New York Mayor Bill de Blasio, who got elected with labor support, may ask unions for concessions on health care if they want raises when negotiating to renew expired contracts, Budget Director Dean Fuleihan said.
In testimony to city council’s Finance Committee today, Fuleihan said New York would collect at least $1.5 billion more revenue over the next 18 months than budget officials predicted in November. Labor negotiations may produce an agreement that exceeds that amount, he said.
“The workforce will be treated with respect they very much deserve as we enter into discussions with the unions,” Fuleihan said. “At the same time, we have to be careful and we have to be considerate of the taxpayers and the affordability of this. And there have to be some offsetting costs.”
De Blasio, 52, a former council member and the first Democrat to run the most-populous U.S. municipality in 20 years, won election by the largest margin by a non-incumbent in city history. He promised to reduce the gap between rich and poor and to resolve the longstanding contract disputes, which Comptroller Scott Stringer estimated last month could cost “multiple billions of dollars.”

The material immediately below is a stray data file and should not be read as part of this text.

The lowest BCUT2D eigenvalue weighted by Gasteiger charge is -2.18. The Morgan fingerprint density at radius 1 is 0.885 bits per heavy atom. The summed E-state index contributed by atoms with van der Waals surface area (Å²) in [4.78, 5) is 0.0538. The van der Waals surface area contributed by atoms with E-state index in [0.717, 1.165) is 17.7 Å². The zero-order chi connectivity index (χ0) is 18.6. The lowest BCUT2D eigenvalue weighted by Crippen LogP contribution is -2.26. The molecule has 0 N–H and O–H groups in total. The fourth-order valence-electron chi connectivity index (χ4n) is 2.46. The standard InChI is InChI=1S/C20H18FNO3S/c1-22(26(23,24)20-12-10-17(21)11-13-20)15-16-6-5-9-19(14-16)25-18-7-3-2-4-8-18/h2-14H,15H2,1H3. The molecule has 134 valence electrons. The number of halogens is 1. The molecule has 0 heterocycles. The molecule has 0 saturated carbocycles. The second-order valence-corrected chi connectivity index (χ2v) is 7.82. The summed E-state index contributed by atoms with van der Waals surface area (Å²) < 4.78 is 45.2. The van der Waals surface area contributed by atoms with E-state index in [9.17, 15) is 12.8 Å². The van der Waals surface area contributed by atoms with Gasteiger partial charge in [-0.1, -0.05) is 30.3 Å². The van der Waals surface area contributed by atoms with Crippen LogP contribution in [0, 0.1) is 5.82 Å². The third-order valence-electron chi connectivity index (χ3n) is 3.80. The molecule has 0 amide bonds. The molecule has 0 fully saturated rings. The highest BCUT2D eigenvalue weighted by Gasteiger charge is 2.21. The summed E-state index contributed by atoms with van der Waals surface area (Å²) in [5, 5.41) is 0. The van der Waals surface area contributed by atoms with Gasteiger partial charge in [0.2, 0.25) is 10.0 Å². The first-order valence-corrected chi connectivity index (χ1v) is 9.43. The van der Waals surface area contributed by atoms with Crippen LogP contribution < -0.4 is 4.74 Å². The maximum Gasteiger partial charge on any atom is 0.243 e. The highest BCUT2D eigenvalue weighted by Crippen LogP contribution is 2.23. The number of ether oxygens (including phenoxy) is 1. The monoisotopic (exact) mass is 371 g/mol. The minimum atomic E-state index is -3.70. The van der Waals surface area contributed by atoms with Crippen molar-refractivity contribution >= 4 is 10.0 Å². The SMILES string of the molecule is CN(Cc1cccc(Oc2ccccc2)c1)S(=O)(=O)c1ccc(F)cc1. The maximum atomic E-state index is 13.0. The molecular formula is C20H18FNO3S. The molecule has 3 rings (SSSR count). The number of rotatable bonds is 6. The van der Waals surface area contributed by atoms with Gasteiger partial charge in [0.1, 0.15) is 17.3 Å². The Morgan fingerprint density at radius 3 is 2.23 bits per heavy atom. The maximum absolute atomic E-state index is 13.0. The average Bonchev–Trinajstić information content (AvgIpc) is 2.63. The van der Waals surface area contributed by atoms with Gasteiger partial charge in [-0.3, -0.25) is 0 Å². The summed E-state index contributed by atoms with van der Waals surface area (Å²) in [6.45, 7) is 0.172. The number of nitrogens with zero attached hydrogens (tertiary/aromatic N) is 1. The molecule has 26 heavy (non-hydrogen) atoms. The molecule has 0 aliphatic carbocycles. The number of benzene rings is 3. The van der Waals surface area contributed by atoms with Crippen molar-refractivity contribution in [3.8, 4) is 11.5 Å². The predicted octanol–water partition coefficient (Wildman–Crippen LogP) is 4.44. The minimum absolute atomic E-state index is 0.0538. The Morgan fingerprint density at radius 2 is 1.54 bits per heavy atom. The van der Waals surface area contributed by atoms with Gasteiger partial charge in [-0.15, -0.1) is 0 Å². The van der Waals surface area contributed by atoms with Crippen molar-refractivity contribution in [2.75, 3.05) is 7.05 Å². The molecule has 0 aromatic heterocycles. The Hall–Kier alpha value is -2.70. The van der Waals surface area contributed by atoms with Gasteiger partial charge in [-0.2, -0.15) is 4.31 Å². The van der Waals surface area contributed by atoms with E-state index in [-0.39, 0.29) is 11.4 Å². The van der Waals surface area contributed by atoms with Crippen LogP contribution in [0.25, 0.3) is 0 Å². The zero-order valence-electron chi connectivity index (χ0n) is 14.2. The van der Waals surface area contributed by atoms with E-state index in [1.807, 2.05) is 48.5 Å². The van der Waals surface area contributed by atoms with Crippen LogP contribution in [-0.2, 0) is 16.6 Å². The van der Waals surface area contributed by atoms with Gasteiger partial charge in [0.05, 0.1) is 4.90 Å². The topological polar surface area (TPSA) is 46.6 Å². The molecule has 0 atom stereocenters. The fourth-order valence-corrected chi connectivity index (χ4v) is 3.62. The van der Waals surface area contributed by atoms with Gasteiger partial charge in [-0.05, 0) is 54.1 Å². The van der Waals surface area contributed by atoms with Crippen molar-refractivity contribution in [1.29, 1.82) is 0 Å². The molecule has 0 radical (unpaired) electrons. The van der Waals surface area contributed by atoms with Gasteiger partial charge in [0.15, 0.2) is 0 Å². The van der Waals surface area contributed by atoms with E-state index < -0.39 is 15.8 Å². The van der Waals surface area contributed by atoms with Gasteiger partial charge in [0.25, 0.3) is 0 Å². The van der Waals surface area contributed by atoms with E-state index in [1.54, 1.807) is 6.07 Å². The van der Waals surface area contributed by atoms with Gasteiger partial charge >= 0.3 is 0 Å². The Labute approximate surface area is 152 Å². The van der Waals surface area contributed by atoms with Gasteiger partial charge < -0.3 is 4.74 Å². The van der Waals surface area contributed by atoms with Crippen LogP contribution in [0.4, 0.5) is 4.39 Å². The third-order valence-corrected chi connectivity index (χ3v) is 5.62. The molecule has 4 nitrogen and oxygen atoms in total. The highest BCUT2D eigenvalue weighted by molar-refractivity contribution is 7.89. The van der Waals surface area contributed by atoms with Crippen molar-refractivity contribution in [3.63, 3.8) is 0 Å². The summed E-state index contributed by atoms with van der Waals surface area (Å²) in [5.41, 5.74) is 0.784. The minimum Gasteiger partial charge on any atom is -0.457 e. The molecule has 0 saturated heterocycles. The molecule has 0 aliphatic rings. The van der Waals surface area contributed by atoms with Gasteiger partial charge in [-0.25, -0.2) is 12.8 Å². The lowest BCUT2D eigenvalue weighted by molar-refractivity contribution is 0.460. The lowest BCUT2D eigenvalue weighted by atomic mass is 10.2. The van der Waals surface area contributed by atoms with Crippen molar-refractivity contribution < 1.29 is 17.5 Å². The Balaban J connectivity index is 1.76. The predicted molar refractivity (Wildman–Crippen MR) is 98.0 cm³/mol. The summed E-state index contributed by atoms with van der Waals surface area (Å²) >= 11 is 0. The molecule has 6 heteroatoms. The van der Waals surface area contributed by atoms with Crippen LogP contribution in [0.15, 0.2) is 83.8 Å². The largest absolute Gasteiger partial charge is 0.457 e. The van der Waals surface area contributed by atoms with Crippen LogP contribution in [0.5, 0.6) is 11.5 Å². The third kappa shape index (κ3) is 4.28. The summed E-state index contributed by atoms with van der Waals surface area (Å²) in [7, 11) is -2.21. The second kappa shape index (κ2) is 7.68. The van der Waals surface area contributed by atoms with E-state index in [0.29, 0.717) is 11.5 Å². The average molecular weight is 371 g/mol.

Fuleihan said the mayor would seek to trim health-care costs or change work rules to achieve savings to help defray the cost of raises for the 300,000 workers, though he declined to be specific. He said it was too early to determine the scope of such deals.
The unprecedented situation the new mayor faced when he assumed office Jan. 1 was expired contracts with each of the city’s 152 unions. Labor leaders had quit talks with the administration of Mayor Michael Bloomberg, which insisted upon workers contributing more to pensions and health insurance. The former mayor is the founder and majority owner of Bloomberg News parent company Bloomberg LP.
The unions decided to wait out Bloomberg’s third term and hope for a better deal from his successor, a self-described progressive, after concluding that the Bloomberg administration “really sent the message out that they didn’t want to do a deal,” said Harry Nespoli, chairman of the Municipal Labor Committee, an umbrella group, in an interview last month.
Fuleihan’s estimate of unanticipated revenue was topped by the Independent Budget Office, a city agency chartered to review finances, which told the council it expects New York’s surplus to exceed $2 billion through the next fiscal year.
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